WASHINGTON — Surges in apparel imports fueled more price-cutting at retail and, in turn, more deflation in women’s and all apparel retail prices in May, the Labor Department’s Consumer Price Index revealed Tuesday.
Retail prices for women’s apparel fell a seasonally adjusted 0.3 percent against April, continuing a long-term deflationary slide. Compared with May 2002, women’s apparel prices were off 3.3 percent.
Prices for apparel at retail also fell 0.3 percent on a seasonally adjusted basis in May against April and plummeted 3.6 percent year over year.
Michael J. Donnelly, senior economist at Global Insight, said the May decline in apparel prices is part of a “secular trend” that he expects to continue as China grabs more import market share.
Quotas on all apparel and textile imports will be eliminated on Jan. 1, 2005, as part of the 10-year global phaseout among 146 World Trade Organization member nations, and China is expected to dominate global apparel production.
“As long as China takes a greater and greater market share, there will be deflationary pressures on clothing prices,” Donnelly said. “This is a very long-term trend where any sort of goods traded are open to all sorts of deflationary pressures.”
A 1 percent increase in clothing and accessories sales last month indicates consumers were taking advantage of bargains, he said.
“Consumers are picking up on good values and the economy picked up in May, so we expect to see more disposable income moving to clothing,” Donnelly said.
A Labor apparel analyst said 41.3 percent of the women’s apparel sample at retail was on sale versus previous months, where the sample hovered in the mid-30-percent range.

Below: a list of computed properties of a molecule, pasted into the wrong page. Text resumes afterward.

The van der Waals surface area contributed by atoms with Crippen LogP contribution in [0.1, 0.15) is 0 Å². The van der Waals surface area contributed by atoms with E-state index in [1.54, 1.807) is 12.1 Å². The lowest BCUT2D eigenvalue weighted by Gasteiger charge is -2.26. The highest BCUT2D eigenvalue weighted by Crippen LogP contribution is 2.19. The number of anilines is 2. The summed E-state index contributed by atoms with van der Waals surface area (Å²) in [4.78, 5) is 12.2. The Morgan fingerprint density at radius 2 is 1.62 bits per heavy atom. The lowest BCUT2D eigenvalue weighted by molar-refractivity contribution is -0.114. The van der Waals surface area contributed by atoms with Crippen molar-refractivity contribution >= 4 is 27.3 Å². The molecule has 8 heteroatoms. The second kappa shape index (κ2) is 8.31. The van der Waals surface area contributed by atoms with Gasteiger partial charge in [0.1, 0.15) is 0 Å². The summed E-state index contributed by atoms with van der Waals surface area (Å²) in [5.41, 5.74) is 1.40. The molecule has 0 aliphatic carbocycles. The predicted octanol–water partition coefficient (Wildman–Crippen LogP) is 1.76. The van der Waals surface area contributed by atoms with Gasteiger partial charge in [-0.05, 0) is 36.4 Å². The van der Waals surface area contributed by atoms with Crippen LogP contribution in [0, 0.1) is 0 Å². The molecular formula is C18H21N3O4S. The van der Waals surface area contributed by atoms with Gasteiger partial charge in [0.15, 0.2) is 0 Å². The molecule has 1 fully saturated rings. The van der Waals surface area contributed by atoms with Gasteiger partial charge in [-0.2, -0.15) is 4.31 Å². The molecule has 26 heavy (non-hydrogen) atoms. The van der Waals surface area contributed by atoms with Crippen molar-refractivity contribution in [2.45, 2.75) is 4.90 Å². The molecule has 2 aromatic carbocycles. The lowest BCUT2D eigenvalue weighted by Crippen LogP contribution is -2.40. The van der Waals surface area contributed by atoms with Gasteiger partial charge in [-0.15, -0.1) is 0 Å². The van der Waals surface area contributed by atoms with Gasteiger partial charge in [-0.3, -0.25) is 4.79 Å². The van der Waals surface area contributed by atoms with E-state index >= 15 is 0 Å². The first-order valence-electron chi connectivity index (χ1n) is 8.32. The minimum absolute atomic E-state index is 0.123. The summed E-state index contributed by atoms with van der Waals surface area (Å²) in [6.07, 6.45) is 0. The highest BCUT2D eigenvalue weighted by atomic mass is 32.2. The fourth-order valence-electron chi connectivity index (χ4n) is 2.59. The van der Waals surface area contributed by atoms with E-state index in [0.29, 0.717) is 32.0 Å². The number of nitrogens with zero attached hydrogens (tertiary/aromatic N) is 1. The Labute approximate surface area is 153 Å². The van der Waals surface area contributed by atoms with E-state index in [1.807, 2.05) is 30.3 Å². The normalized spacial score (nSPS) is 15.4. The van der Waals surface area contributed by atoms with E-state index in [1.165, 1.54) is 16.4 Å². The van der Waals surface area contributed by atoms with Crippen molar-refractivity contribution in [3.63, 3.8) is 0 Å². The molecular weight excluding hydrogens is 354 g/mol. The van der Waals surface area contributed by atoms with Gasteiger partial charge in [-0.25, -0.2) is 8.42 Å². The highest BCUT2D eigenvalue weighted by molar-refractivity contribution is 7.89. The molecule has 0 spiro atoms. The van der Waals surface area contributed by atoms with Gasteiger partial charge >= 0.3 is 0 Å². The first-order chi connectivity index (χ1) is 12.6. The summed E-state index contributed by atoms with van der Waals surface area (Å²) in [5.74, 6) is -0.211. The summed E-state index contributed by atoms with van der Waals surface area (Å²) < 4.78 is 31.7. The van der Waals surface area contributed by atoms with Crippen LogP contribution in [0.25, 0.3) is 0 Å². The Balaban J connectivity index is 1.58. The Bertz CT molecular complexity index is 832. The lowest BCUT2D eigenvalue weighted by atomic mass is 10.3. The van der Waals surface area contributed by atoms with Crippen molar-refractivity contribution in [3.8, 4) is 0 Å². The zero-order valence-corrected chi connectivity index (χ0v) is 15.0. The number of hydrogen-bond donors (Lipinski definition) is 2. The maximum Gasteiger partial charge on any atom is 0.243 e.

“This month showed the largest percentage of sales in women’s apparel,” she said. “It has to do with the economy in general.”
She said retailers are trying to unload excess inventory.
“It was expected to happen throughout the summer season until the fall-winter season because of larger inventories and the war,” she added. “People were not buying as much.”
Overall, prices for all retail goods in May were unchanged, but the core index, stripped of volatile food and energy prices, rose by 0.3 percent. Consumer buying accounts for two-thirds of U.S. economic growth, and the CPI is the most widely used gauge of U.S. inflation.
Economists said the rise in the core index runs counter to the Federal Reserve’s deflationary concerns. Donnelly said his company is predicting a big “pickup” in consumer spending in the third quarter and retailers will take advantage.
“Consumers will get a bit of a break on expenditures as the price of oil falls, which means they will have more money in their pockets,” he added.
Meanwhile, among the categories of women’s apparel tracked by the government, retail prices for women’s outerwear showed the largest May decrease on record, falling a seasonally adjusted 2.4 percent, according to the Labor analyst. Compared with May 2002, outerwear prices fell 3.4 percent.
Prices for suits and separates fell 0.9 percent in May and plummeted 3.9 percent against a year ago, while prices for underwear, nightwear, sportswear and accessories rose 0.6 percent last month but fell 1.4 percent. Retail prices for dresses rose 2.2 percent in May, but plunged 4.3 percent against May 2002.